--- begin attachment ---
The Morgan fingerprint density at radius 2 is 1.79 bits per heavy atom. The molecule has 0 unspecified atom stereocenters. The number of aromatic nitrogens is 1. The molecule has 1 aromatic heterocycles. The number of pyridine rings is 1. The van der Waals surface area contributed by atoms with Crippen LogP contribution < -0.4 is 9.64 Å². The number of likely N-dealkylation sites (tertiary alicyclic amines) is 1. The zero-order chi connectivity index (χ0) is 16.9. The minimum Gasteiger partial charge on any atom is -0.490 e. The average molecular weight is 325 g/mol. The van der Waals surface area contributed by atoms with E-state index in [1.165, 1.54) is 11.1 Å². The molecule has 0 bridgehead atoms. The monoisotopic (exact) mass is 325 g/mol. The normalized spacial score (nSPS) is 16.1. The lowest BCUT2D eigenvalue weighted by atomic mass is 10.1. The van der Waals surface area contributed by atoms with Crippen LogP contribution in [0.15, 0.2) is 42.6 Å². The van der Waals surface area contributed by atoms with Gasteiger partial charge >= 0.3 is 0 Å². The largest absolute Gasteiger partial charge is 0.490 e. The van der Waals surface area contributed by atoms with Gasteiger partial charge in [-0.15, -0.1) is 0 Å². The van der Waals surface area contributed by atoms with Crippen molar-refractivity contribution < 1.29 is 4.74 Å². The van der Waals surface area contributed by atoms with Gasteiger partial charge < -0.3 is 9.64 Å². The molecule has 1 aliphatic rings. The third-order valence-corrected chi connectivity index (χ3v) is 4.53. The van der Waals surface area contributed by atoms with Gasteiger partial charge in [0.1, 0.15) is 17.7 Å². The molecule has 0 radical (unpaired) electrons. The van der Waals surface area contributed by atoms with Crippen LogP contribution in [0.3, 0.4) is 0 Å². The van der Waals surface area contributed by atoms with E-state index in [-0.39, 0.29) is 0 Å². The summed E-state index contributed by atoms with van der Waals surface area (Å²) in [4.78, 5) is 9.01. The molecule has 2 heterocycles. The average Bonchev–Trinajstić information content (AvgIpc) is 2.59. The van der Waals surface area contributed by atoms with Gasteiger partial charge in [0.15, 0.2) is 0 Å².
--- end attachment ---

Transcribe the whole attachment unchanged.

The Morgan fingerprint density at radius 2 is 1.79 bits per heavy atom. The molecule has 0 unspecified atom stereocenters. The number of aromatic nitrogens is 1. The molecule has 1 aromatic heterocycles. The number of pyridine rings is 1. The van der Waals surface area contributed by atoms with Crippen LogP contribution < -0.4 is 9.64 Å². The number of likely N-dealkylation sites (tertiary alicyclic amines) is 1. The zero-order chi connectivity index (χ0) is 16.9. The minimum Gasteiger partial charge on any atom is -0.490 e. The average molecular weight is 325 g/mol. The van der Waals surface area contributed by atoms with E-state index in [1.165, 1.54) is 11.1 Å². The molecule has 0 bridgehead atoms. The monoisotopic (exact) mass is 325 g/mol. The normalized spacial score (nSPS) is 16.1. The lowest BCUT2D eigenvalue weighted by atomic mass is 10.1. The van der Waals surface area contributed by atoms with Crippen LogP contribution in [0.15, 0.2) is 42.6 Å². The van der Waals surface area contributed by atoms with Gasteiger partial charge >= 0.3 is 0 Å². The largest absolute Gasteiger partial charge is 0.490 e. The van der Waals surface area contributed by atoms with Gasteiger partial charge in [-0.15, -0.1) is 0 Å². The van der Waals surface area contributed by atoms with Crippen molar-refractivity contribution < 1.29 is 4.74 Å². The van der Waals surface area contributed by atoms with Gasteiger partial charge < -0.3 is 9.64 Å². The molecule has 1 aliphatic rings. The third-order valence-corrected chi connectivity index (χ3v) is 4.53. The van der Waals surface area contributed by atoms with Gasteiger partial charge in [0.1, 0.15) is 17.7 Å². The molecule has 0 radical (unpaired) electrons. The van der Waals surface area contributed by atoms with Crippen LogP contribution in [0.3, 0.4) is 0 Å². The van der Waals surface area contributed by atoms with E-state index in [-0.39, 0.29) is 0 Å². The summed E-state index contributed by atoms with van der Waals surface area (Å²) in [4.78, 5) is 9.01. The molecule has 2 heterocycles. The average Bonchev–Trinajstić information content (AvgIpc) is 2.59. The van der Waals surface area contributed by atoms with Gasteiger partial charge in [0.15, 0.2) is 0 Å².